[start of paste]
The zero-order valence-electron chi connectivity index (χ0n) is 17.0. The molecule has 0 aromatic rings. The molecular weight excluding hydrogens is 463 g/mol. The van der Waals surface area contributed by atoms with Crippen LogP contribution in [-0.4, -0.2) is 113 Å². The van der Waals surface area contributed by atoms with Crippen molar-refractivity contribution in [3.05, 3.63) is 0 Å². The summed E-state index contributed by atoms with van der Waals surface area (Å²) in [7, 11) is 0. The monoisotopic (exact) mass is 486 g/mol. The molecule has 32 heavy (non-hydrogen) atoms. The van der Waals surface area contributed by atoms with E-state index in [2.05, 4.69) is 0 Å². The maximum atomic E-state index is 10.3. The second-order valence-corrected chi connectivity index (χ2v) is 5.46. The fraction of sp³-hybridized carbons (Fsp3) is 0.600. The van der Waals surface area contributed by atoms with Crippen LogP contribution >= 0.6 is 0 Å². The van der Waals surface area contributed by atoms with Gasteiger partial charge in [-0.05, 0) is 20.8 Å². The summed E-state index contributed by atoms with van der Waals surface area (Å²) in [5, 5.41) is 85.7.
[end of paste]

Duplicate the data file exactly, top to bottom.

The zero-order valence-electron chi connectivity index (χ0n) is 17.0. The molecule has 0 aromatic rings. The molecular weight excluding hydrogens is 463 g/mol. The van der Waals surface area contributed by atoms with Crippen LogP contribution in [-0.4, -0.2) is 113 Å². The van der Waals surface area contributed by atoms with Crippen molar-refractivity contribution in [3.05, 3.63) is 0 Å². The summed E-state index contributed by atoms with van der Waals surface area (Å²) in [7, 11) is 0. The monoisotopic (exact) mass is 486 g/mol. The molecule has 32 heavy (non-hydrogen) atoms. The van der Waals surface area contributed by atoms with E-state index in [2.05, 4.69) is 0 Å². The maximum atomic E-state index is 10.3. The second-order valence-corrected chi connectivity index (χ2v) is 5.46. The fraction of sp³-hybridized carbons (Fsp3) is 0.600. The van der Waals surface area contributed by atoms with Crippen LogP contribution >= 0.6 is 0 Å². The van der Waals surface area contributed by atoms with Gasteiger partial charge in [-0.05, 0) is 20.8 Å². The summed E-state index contributed by atoms with van der Waals surface area (Å²) in [5, 5.41) is 85.7.